The Greeks

Saturday, January 13, 2001 by

“A revolution has begun that will change the world. A moment of chaos and anarchy as the people have seized control of their destiny,” intones Liam Neeson portentously, and we know, this being 8pm, that we’re not yet in I Love the Eighties territory. Before we venture into the terrain of easy-going reminiscence of a long gone era, BBC2 have decided to give us a lesson in classical history.

Having studied aspects of Greek mythology in my formative years, been a regular viewer of the History Channel and a veteran player of Age of Empires, I feel somewhat well-disposed towardsThe Greeks. The first episode having centred around Athens establishing itself as the world’s first democracy, episode two deals with the continued rise of civilisation, Athens’ first decisive military success fending off the attentions of the oppressive Persian Empire, the building of the Parthenon and the origins of drama in the form of Greek tragedy. The daring plan of Themistocles ordering the construction of a navy and engineering the ambush of 200 Persian vessels in the straits of Salamis by Athenian triremes gave an intriguing insight into inspiring battle strategy without glamorising the concept of warmongering, whilst the strategist’s subsequent fall from grace in Athenian society, voted to be banished by the people due to fears of his rising political power revealed much about notions of pragmatic expediency lying behind the idealistic sheen of democracy.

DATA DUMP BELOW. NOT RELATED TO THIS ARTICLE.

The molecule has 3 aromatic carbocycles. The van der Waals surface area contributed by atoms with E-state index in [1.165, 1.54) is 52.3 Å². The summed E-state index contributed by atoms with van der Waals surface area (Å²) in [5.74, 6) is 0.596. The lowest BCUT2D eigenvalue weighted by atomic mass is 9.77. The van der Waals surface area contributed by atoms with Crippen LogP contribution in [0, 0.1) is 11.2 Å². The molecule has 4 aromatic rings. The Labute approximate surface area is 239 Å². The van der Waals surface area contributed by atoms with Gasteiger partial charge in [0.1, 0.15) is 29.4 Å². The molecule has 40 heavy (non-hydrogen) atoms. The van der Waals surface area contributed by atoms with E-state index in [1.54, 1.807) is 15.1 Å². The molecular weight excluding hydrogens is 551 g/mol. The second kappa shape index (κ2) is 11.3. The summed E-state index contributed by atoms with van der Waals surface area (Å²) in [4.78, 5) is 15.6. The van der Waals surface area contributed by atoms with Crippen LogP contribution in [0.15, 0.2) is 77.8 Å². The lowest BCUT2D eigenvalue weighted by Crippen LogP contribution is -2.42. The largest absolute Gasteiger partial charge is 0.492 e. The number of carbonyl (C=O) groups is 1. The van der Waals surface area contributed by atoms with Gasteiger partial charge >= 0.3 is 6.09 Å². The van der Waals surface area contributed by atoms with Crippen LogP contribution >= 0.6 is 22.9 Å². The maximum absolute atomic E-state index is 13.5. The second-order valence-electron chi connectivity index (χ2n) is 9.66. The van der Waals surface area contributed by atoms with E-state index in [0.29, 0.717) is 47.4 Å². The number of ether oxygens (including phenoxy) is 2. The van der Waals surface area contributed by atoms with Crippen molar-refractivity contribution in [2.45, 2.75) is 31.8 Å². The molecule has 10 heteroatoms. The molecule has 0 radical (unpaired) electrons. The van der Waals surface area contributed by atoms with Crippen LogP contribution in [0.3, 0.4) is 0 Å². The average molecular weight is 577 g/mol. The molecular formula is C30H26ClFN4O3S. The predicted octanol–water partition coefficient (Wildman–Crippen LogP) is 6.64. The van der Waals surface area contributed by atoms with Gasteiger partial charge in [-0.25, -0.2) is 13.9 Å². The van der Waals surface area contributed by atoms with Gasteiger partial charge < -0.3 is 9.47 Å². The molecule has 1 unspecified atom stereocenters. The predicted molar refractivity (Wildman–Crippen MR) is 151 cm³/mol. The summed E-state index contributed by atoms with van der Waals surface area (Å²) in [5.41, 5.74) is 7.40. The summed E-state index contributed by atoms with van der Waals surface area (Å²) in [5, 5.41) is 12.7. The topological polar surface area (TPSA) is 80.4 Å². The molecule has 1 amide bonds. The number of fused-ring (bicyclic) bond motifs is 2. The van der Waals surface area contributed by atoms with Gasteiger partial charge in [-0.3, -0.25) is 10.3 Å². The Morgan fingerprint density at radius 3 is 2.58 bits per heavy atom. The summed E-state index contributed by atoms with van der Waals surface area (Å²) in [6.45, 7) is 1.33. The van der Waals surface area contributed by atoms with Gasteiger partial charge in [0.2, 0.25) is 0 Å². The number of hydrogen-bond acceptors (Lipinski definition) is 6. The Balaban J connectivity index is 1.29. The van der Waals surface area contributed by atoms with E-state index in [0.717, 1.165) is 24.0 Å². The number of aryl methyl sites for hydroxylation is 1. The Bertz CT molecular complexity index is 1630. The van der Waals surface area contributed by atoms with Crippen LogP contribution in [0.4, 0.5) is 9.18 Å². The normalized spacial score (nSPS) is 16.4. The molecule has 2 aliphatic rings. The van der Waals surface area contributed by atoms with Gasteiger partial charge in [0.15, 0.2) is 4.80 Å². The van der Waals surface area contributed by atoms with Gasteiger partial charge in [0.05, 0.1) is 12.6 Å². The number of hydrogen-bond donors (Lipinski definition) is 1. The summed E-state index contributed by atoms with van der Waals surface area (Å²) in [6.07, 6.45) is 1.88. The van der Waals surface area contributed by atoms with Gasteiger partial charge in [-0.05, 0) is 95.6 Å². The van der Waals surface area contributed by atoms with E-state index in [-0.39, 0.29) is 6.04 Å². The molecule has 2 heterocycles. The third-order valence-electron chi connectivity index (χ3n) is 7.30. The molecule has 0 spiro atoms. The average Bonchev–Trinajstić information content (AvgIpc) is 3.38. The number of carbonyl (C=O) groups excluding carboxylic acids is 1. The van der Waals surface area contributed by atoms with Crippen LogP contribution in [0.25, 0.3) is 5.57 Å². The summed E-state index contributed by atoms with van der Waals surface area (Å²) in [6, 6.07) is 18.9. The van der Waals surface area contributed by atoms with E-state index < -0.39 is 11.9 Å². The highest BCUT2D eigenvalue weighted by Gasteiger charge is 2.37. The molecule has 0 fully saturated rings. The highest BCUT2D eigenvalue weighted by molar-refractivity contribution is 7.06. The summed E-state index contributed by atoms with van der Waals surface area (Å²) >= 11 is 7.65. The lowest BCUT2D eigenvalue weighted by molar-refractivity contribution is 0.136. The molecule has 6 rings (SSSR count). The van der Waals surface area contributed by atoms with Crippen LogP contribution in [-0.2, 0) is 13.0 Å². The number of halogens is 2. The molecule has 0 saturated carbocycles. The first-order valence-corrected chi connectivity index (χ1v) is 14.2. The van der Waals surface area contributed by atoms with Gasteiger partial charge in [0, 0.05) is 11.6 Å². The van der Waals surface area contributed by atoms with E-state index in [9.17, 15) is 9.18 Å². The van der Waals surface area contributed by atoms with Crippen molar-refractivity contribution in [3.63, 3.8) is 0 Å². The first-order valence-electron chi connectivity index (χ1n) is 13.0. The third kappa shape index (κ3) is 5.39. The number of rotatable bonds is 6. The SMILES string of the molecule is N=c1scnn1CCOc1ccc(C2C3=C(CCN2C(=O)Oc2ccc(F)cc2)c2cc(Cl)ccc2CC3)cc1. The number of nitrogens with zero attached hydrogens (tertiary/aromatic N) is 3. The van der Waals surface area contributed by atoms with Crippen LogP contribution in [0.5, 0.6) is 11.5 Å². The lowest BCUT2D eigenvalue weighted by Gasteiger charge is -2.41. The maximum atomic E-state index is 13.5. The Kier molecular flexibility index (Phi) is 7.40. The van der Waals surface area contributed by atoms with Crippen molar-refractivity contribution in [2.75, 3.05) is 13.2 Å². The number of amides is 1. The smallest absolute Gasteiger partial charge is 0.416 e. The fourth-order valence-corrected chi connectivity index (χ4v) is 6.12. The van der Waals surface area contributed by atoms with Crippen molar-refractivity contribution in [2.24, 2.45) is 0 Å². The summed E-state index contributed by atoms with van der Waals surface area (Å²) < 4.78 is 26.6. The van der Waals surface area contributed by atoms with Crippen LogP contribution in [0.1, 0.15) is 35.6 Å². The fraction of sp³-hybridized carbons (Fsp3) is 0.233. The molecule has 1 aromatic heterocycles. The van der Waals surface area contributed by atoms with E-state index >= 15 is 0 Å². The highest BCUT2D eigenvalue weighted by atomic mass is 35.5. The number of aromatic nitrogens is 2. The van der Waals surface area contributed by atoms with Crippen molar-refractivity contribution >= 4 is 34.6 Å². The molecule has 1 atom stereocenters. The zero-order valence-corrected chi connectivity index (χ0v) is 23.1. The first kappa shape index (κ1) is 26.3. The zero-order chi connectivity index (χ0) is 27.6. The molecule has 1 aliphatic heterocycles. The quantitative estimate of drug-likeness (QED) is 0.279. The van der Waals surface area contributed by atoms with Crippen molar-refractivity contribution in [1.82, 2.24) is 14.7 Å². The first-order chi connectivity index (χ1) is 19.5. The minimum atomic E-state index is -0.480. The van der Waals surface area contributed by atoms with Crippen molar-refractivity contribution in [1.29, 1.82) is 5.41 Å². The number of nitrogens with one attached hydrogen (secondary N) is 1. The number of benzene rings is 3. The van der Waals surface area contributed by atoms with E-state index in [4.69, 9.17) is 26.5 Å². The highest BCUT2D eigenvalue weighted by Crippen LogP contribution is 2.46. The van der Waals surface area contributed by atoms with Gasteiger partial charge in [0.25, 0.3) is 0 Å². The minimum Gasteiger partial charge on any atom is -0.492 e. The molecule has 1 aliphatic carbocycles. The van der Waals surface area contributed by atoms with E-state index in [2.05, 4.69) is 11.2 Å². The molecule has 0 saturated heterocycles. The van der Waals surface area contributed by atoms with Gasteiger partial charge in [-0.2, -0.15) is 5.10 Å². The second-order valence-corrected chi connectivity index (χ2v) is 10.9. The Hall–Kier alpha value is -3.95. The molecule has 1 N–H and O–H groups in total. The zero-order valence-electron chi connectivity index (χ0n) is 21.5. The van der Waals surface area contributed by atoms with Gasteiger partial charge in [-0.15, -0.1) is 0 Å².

A criticism that could be levelled at The Greeks is that it can be perceived as a dry exercise in academia, permitting no true entry point to the casual viewer. Is it the responsibility of programmes such as The Greeks to entertain or inform? There are many ways to make historical intrigue more accessible to an audience and the Athenian/Persian conflict and the banishment of Themistocles would make ideal subjects for dramatic presentation. Yet reconstruction of historical events in drama is an uncertain beast at best, oscillating between the heights attained by I, Claudius and the witless self-parody of The Borgias. A broad expanse of narrative is covered in The Greeks through an effective combination of convention such as the use of narration, filmed shots of models and artefacts, location filming of the actual ruins in Greece and commentary from various academic talking heads. A closed shop to some viewers, and something of an acquired taste, but an eminently successful format in its own right.

So where exactly does The Greeks lie in Jane Root’s vision for BBC2? I say the very existence of such a programme augurs well – I found The Greeks to be insightful, accessible and utterly absorbing. With I Love the Eighties to follow, I’m feeling an admiration for BBC2 that I’ve not had for some time, and I think I will enjoy the next few Saturday nights. After all, one can always spend time reading an edifying book and then settle down to enjoy a comic strip later in the evening?


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